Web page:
Downtown festival crowds and scooters, what could go wrong?

Luke Netto, left, and Kevin Ernest, right, took the new Lime scooters out for a ride in downtown Raleigh on Wednesday, Sept. 19, 2018. They like them better than Bird scooters so far.
Luke Netto, left, and Kevin Ernest, right, took the new Lime scooters out for a ride in downtown Raleigh on Wednesday, Sept. 19, 2018. They like them better than Bird scooters so far.

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World of Bluegrass 2018

The International Bluegrass Music Association conference, awards ceremony, Bluegrass Ramble and World of Bluegrass is in Raleigh, NC, Sept. 25-29, 2018. Find our stories here.

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It seems like the perfect storm: big festival crowd plus the electric scooters that have been zipping around downtown Raleigh streets and sidewalks since July.

That confluence could happen starting Friday with Wide Open Bluegrass, the street festival that typically draws six-figure crowds to Fayetteville Street and the surrounding area.

There’s no way to keep the scooters out of the festival grid, but there are plans to at least discourage their use in its vicinity.

Bird and Lime, the two scooter companies, work off mobile-phone apps. Michael Moore, Raleigh’s director of transportation, said the city has been in touch with both companies. The city is asking both to create a geo-fence that labels the festival grid as a restricted area.

“It will show up as a ‘no-ride zone’ on the app, and people can’t leave scooters within the area,” Moore said. “We hope people will be mindful of that and behave themselves.”

While this setting won’t prevent riders from entering the festival area, the app won’t let them terminate their ride and log out there. If a scooter is left in the restricted area, it will continue registering time that the rider has to pay for.

“We have been in communication with the city and have agreed to geo-fence the event as a no-ride zone and will ask our users to not ride our scooters at the event,” said Lime communications manager Alex Youn in a statement. Bird has yet to respond to a request for comment.

No major problems with scooters were reported during either the Hopscotch Music Festival or La Fiesta del Pueblo, both with major crowds in downtown, according to city of Raleigh spokesman John Boyette.

Earlier this month, the city had a similar arrangement in place for SPARKcon. But it was not put to the test because Hurricane Florence postponed the event, now rescheduled for Oct. 18-21.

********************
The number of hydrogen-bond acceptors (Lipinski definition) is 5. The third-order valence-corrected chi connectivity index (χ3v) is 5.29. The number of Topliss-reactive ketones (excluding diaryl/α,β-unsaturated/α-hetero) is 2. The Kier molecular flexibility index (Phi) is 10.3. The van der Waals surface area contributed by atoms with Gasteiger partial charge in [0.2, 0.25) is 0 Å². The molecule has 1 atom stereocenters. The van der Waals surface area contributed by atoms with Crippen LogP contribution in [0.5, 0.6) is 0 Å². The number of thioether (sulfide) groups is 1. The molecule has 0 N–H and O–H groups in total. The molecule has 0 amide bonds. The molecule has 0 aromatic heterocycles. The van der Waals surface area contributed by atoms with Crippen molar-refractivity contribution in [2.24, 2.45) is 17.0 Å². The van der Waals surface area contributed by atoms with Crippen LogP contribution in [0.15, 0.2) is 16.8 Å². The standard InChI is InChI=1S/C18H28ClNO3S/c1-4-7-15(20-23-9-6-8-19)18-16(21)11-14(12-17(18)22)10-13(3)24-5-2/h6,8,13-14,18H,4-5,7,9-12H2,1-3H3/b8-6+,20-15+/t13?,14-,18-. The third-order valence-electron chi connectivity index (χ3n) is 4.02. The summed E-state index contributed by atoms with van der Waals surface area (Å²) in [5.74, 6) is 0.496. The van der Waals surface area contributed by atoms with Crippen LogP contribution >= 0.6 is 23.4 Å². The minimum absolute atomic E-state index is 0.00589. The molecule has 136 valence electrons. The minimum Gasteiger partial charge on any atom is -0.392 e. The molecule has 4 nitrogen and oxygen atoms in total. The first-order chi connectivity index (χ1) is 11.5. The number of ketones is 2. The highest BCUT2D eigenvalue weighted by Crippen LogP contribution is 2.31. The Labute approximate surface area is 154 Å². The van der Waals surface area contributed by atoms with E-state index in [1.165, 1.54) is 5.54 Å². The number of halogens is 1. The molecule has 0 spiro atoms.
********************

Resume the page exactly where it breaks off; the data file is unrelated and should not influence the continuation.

There were also scooter management plans for Dreamville Festival at Dix Park the same weekend, said Derrick Remer, director of emergency management and special events for the city of Raleigh. It, too, was postponed on account of Florence — to April 6.

“We were talking to (Bird and Lime) about putting a geo-fence around Dix,” said Remer. “They were going to have people come in and leave them at a ‘birdcage’ dropoff area, so no one would try to use them afterward.”

The International Bluegrass Music Association’s World of Bluegrass brings upward of 200,000 people to downtown Raleigh and turns us into Nashville East for a weekend. Travis Long

These electric scooters began appearing in the Triangle over the summer and became instantly popular. They can go up to 15 mph. The rental cost is $1 to start plus 15 cents a minute.

They’re supposed to be restricted to the street or bike lanes. But it’s easy to spot riders using sidewalks, and no helmets (which are required).

They’ve been largely unregulated, leaving cities struggling to figure out what rules should be in place. While neither Moore or Remer were aware of any major issues with them, social media is full of anecdotal accounts of their dangers.

It could be that the best deterrent to their use during Wide Open Bluegrass will be the sheer size of the crowd. Last year’s event drew 221,000 people, a record for downtown events.

If the weather is good, Fayetteville Street can be as crowded as the NC State Fair midway, which would be a challenge to try and ride through.

“In transportation,” said Moore, “you always hope people show some sense.”

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